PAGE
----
Outside those four only the post offices in Ellenville and Harrison, in Ulster and Westchester counties respectively, use stone among New York post offices from the 1930s. Beacon's successful use of fieldstone may have inspired President Franklin D. Roosevelt, a native of Dutchess County, to dictate its use in the other four post offices, as it had been the building material of choice for the early Dutch settlers of the region, including his ancestors. He later intervened across the river in Ellenville when residents there complained to him about the Post Office's plan to use brick in defiance of their wishes.[7] However, those post offices all were designed in imitation of specific buildings (some no longer extant) from the colonial era; only Beacon and Harrison were designed like other contemporary Colonial Revival post offices.[2]

Architect Gilbert Stanley Underwood was familiar with stone, having used it for his buildings in national parks in the West near his Sun Valley, Idaho, home, such as Bryce Canyon Lodge, the Ahwahnee Hotel in Yosemite National Park and Grand Canyon Lodge, all later designated National Historic Landmarks. He had been retained by the Treasury Department's Supervising Architect to help with the increased workload brought on by the expansion of public building projects during Roosevelt's New Deal. Most of his work would be done in the West, and the Beacon post office was the only federal building he designed in New York,[2] and a rare small building at a time when Underwood had been doing primarily large ones like the lodges and what is today the Harry S Truman Building in Washington.[8]

Inside, Charles Rosen, who had been awarded the commission by the Treasury's Relief Arts Project (TRAP), painted the mural, one of 15 public artworks that program, which unlike the department's larger Fine Arts Section did not rely on competitions to select artists, sponsored in post offices around New York. In addition to the large map of the Hudson Valley, Rosen and his assistant Clarence Bolton painted small landscapes of the area with titles like View of Beacon from the River, The Old Power House and Waterfall, and The Old Swedish Church. Three years later Rosen was awarded the commission to paint similar landscapes of the Poughkeepsie area for that city's post office.[2]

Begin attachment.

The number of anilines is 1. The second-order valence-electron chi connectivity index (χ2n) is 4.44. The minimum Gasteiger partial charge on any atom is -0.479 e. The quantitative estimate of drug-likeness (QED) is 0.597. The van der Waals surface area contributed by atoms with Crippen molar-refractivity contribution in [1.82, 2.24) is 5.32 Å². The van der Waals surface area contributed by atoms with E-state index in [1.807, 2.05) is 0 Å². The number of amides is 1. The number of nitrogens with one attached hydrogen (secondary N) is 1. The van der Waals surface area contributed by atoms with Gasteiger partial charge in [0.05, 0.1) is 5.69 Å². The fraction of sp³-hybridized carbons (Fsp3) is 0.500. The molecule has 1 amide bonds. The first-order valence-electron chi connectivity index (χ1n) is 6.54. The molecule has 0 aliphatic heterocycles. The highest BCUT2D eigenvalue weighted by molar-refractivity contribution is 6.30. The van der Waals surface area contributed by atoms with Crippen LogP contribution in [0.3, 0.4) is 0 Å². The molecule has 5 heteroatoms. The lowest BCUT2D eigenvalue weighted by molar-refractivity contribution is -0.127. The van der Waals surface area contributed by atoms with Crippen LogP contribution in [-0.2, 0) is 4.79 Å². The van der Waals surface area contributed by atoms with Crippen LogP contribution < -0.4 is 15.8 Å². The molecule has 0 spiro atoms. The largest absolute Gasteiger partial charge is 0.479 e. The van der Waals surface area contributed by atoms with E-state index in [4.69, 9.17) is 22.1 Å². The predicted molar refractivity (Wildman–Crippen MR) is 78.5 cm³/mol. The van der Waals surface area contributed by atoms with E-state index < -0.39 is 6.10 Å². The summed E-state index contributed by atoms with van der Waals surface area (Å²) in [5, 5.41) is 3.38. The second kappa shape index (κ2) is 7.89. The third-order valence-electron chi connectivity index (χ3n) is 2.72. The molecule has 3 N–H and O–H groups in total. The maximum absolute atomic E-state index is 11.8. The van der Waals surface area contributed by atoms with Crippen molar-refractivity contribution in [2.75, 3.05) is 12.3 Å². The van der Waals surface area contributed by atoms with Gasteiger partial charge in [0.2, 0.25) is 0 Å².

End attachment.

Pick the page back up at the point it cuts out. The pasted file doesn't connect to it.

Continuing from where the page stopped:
Since the post office was built, the most visible change has been the replacement of the front flanking windows. The other windows, originally 12-over-12 double-hung sash, have been replaced as well with their current six-over-six. Other windows, such as the small mezzanine windows that were once in dormers on the rear section, and an arched window on the south facade, have been filled in completely. Inside, the original teller windows have been replaced with one large one. Otherwise the building remains in its original condition and appearance.[2]

See also[edit]

References[edit]

  1. ^ a b "National Register Information System". National Register of Historic Places. National Park Service. 2010-07-09. 
  2. ^ a b c d e f g h i j k l m n o p q r s Larry E. Gobrecht (November 1986). "National Register of Historic Places Registration: U.S. Post Office, Beacon, New York". New York State Office of Parks, Recreation and Historic Preservation. Retrieved July 20, 2013.  See also: "Accompanying five photos". 
  3. ^ a b ACME Laboratories. Beacon, NY (Map). Cartography by Google Maps. http://mapper.acme.com/?ll=41.50274,-73.96617&z=17&t=H. Retrieved July 21, 2013.
  4. ^ "The Howland Cultural Center Building". The Howland Cultural Center. Retrieved July 22, 2013. 
  5. ^ U.S. Geological Survey. Wappingers Falls Quadrangle — Dutchess Co. — New York (Map). 1:24,000. USGS 712-minute quadrangle maps. http://www.topoquest.com/map.php?lat=41.50166&lon=-73.97309&datum=nad83&zoom=2&map=auto&coord=d&mode=zoomin&size=m. Retrieved July 21, 2013.
  6. ^ Consumer Price Index (estimate) 1800–2014. Federal Reserve Bank of Minneapolis. Retrieved February 27, 2014.
  7. ^ Larry E. Gobrecht (December 1986). "National Register of Historic Places Registration: US Post Office-Ellenville". New York State Office of Parks, Recreation and Historic Preservation. Retrieved July 22, 2013. 
  8. ^ Hilsman, K. (2010). "Architect Gilbert Stanley Underwood". Seqouia Parks Foundation. Retrieved July 23, 2013.